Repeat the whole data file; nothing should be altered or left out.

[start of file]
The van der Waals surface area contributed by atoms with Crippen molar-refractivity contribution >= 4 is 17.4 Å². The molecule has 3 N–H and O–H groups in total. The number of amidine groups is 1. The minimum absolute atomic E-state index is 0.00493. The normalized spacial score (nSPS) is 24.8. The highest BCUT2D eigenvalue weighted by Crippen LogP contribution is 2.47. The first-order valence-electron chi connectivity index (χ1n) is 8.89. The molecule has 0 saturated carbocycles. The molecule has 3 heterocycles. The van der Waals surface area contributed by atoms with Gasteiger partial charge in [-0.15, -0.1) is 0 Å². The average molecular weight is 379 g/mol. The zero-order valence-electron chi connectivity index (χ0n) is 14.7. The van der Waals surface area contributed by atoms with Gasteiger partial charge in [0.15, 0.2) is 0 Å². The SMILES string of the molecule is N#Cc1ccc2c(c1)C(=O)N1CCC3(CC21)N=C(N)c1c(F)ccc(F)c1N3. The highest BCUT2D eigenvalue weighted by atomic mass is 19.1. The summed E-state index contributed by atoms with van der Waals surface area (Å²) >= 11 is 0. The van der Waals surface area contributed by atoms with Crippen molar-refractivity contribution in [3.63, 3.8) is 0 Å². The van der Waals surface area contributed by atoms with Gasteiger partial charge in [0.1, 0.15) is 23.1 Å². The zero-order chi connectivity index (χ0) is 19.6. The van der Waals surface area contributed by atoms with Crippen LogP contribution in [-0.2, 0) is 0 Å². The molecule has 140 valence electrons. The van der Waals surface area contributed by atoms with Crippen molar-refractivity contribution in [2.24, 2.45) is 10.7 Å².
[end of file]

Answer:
The van der Waals surface area contributed by atoms with Crippen molar-refractivity contribution >= 4 is 17.4 Å². The molecule has 3 N–H and O–H groups in total. The number of amidine groups is 1. The minimum absolute atomic E-state index is 0.00493. The normalized spacial score (nSPS) is 24.8. The highest BCUT2D eigenvalue weighted by Crippen LogP contribution is 2.47. The first-order valence-electron chi connectivity index (χ1n) is 8.89. The molecule has 0 saturated carbocycles. The molecule has 3 heterocycles. The van der Waals surface area contributed by atoms with Gasteiger partial charge in [-0.15, -0.1) is 0 Å². The average molecular weight is 379 g/mol. The zero-order valence-electron chi connectivity index (χ0n) is 14.7. The van der Waals surface area contributed by atoms with Gasteiger partial charge in [0.15, 0.2) is 0 Å². The SMILES string of the molecule is N#Cc1ccc2c(c1)C(=O)N1CCC3(CC21)N=C(N)c1c(F)ccc(F)c1N3. The highest BCUT2D eigenvalue weighted by atomic mass is 19.1. The summed E-state index contributed by atoms with van der Waals surface area (Å²) >= 11 is 0. The van der Waals surface area contributed by atoms with Crippen molar-refractivity contribution in [3.63, 3.8) is 0 Å². The van der Waals surface area contributed by atoms with Gasteiger partial charge in [0.1, 0.15) is 23.1 Å². The zero-order chi connectivity index (χ0) is 19.6. The van der Waals surface area contributed by atoms with Crippen LogP contribution in [-0.2, 0) is 0 Å². The molecule has 140 valence electrons. The van der Waals surface area contributed by atoms with Crippen molar-refractivity contribution in [2.24, 2.45) is 10.7 Å².